By Stephanie Johns
The Madison City Council heard from Todd Barnes, a managing director with Robert W. Baird & Co. in Atlanta, regarding an advance refunding of the Series 2005 Water & Sewer Bonds during its recent work session.
“With the various scenarios, you could save anywhere from a little over $400,000 up to $1.6 million,” he said. “On an annual basis that’s anywhere from $23,000 to $93,000 a year annual savings.”
Madison Finance Officer Karen Guinn as well as Wayne Tamplin, a partner at Treadwell, Tamplin & Co. and the city’s auditor, took part in the discussion.
Barnes pointed out that interest rates are “extremely low” and that the city could re-invest its debt at a lower rate.
The city currently has a 2005 bond issue with a call date of July 1, 2015. Barnes explained that a call date is the earliest date that a bond can be called in from investors.
Barnes said that a refunding could lead to gross savings over the remaining term of the debt by lowering interest costs and therefore payments.
Barnes shared information detailing four refunding options and told council members that they could choose which option they prefer later or even closer to the call date.
As noted in an e-mail Barnes wrote addressed to City Manager David Nunn, one option would have the city “just refunding the callable maturities (2016-2030) of the ‘new money’ portion of the 2005 Bonds on a tax-exempt basis.”
By Stephanie Johns
The two-day auction of the Bruce Weiner Microcar Museum collection netted “north of $9.1 million,” according to Weiner.
He said the bidding “did get spirited” but pointed out that this was probably a once-in-a-lifetime chance to purchase one of the cars so the bidders were “very, very happy to own some.”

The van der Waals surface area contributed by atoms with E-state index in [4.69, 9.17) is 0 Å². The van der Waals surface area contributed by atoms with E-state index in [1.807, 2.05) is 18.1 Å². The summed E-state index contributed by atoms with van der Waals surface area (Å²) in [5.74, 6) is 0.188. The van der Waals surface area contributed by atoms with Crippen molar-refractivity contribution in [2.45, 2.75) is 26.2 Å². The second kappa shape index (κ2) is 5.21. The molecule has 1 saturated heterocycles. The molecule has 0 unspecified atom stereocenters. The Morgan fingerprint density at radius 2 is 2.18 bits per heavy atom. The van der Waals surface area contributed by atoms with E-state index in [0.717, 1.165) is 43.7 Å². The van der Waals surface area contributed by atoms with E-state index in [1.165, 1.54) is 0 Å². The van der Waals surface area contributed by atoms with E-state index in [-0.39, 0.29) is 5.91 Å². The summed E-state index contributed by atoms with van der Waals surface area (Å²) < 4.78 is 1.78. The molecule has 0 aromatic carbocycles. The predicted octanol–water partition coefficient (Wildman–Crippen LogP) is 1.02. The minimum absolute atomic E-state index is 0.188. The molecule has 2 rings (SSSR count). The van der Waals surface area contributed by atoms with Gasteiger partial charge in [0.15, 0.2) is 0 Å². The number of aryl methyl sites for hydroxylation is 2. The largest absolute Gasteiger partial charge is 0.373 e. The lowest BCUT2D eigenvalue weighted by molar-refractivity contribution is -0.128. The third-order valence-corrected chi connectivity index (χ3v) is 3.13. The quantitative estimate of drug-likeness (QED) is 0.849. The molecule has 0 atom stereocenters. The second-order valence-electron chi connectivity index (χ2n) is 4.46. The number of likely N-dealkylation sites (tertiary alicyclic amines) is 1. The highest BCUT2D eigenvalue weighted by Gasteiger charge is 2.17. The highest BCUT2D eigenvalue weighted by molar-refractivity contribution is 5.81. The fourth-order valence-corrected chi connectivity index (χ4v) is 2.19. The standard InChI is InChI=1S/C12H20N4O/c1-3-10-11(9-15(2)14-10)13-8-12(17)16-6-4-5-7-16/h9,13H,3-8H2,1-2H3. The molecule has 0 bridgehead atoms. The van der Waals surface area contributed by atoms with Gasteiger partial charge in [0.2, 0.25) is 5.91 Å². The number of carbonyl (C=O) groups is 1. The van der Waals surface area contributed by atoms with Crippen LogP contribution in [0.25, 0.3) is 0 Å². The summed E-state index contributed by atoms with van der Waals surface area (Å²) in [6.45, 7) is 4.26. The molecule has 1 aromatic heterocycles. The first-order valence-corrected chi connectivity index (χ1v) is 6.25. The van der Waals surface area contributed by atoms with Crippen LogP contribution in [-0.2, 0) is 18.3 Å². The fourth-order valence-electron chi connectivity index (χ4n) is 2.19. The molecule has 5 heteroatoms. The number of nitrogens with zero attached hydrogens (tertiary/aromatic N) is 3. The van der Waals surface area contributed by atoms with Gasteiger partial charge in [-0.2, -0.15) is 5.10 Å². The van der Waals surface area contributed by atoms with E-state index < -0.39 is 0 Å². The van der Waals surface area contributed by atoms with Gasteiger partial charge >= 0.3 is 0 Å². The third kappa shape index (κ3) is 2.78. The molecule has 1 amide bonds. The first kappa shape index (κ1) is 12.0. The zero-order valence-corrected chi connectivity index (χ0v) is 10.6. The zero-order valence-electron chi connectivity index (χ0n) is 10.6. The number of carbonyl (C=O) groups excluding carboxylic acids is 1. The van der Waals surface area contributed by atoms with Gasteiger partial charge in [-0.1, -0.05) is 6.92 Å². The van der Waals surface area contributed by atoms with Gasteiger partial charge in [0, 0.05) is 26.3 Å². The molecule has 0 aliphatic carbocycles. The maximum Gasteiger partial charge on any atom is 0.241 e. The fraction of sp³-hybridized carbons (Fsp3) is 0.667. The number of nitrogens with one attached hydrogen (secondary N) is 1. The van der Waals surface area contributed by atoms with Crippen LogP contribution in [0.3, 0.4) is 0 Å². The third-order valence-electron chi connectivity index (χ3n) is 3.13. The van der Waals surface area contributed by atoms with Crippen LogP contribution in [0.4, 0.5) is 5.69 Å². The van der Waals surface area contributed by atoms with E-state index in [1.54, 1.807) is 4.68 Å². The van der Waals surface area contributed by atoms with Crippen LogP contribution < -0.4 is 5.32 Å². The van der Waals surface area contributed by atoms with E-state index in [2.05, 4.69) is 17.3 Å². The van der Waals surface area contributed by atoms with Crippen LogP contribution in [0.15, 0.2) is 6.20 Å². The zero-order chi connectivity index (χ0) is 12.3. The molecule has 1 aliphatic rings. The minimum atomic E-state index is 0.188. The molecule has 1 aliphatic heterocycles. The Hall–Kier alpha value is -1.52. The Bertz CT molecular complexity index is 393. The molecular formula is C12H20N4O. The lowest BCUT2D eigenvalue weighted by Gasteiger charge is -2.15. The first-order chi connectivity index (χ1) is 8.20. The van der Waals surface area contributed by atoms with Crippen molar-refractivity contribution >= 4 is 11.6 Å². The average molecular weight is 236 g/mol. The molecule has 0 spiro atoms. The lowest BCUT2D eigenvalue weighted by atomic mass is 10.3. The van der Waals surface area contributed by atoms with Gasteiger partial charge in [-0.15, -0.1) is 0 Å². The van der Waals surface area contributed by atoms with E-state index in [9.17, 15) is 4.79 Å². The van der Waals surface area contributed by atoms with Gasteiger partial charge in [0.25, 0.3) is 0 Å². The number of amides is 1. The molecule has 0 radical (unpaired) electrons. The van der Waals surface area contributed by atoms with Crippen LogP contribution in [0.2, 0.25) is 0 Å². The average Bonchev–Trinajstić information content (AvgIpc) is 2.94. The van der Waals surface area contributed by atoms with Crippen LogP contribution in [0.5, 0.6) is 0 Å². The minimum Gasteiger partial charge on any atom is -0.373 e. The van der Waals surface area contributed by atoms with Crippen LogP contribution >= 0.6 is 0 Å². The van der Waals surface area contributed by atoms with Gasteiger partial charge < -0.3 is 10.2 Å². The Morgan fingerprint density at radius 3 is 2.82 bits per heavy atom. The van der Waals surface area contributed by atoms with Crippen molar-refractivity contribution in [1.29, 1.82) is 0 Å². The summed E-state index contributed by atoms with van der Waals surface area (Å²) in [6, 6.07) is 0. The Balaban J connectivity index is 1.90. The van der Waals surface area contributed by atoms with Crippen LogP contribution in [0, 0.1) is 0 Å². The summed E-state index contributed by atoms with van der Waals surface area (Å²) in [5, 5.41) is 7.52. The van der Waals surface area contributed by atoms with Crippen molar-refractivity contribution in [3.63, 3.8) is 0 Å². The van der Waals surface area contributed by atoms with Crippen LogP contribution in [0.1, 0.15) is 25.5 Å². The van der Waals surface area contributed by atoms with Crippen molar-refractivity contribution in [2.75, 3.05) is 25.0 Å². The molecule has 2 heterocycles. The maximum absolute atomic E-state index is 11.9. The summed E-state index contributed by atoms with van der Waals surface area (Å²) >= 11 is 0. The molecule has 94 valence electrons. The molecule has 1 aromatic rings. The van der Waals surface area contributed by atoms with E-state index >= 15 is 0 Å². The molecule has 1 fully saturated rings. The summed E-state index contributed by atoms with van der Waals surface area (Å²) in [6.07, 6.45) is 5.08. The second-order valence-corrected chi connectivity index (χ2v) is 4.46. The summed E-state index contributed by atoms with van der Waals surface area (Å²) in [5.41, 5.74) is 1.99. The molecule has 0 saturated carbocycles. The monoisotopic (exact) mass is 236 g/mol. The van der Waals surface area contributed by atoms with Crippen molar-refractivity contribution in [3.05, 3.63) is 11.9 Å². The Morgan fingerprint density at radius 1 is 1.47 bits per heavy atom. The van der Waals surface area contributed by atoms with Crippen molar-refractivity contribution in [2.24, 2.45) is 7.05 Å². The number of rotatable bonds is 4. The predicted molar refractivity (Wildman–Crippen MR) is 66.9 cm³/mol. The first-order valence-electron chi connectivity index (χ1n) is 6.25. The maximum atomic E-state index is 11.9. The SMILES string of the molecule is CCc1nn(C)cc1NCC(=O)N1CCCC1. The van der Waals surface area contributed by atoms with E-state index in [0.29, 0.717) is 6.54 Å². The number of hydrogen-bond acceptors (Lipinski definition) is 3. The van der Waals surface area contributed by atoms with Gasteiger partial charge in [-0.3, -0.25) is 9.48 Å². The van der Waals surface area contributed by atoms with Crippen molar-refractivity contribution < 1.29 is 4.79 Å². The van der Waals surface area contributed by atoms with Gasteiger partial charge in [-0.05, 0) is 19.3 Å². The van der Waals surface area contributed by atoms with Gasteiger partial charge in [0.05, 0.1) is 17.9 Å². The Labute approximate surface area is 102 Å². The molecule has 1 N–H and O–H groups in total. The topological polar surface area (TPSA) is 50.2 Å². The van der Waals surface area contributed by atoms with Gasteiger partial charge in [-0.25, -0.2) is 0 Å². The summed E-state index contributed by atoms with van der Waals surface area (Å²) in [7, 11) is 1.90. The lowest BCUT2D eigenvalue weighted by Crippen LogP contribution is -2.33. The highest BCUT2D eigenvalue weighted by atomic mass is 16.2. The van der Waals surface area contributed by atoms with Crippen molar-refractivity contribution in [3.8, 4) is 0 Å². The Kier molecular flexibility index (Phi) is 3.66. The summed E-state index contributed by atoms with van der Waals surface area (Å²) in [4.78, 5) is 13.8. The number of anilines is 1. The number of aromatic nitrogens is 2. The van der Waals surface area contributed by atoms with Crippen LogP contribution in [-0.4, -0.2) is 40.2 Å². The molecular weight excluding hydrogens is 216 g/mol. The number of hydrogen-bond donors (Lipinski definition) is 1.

“It went fantastic,” he said. “It couldn’t have been more fun. It couldn’t have been more rewarding.”
He gave kudos to RM Auctions for putting together a “spectacular” event.
“It went off flawlessly,” he said. “The only disappointment was that it had to come to an end.”
Weiner said he was present to meet and shake hands with every person who took home one of the cars.
Hundreds of people from all over the world converged at the museum last weekend for a chance to bid on items in the collection.
One aisle of cars in the visitors’ parking lot revealed license plates from New York, Florida, North Carolina, Ohio, South Carolina, Virginia, Tennessee, Pennsylvania, Indiana, Alabama, Illinois, Wisconsin and, of course, Georgia.
There were vehicles with empty trailers, waiting to carry a successful purchase home.
Kipling Inscore from San Jose, Calif., said it was good to see the collection and voiced his regret at its breakup.
“It’s unfortunate that it’s not going to be on display in one place,” he said. “Hopefully, it will be on display in other collections.”
The online virtual tour of the collection will reopen now that the auction is over, according to microcarmuseum.com.
By Stephanie Johns
A request to demolish one of the last two historically African-American buildings in Madison was tabled until the March meeting of the Historic Preservation Commission (HPC).
While the 200 W. Washington St. building may look like one large building from the outside, in actuality it is two buildings. The Mapp-Gilmore Funeral Home used to be located in one side of the structure.
The HPC will ask City Manager David Nunn to hire a structural specialist to give an opinion as to whether or not the old building can be saved.
According to the Morgan County Board of Tax Assessors website, the structure is 6,552 square feet with brick exterior walls as well as open wood joists and a pine floor.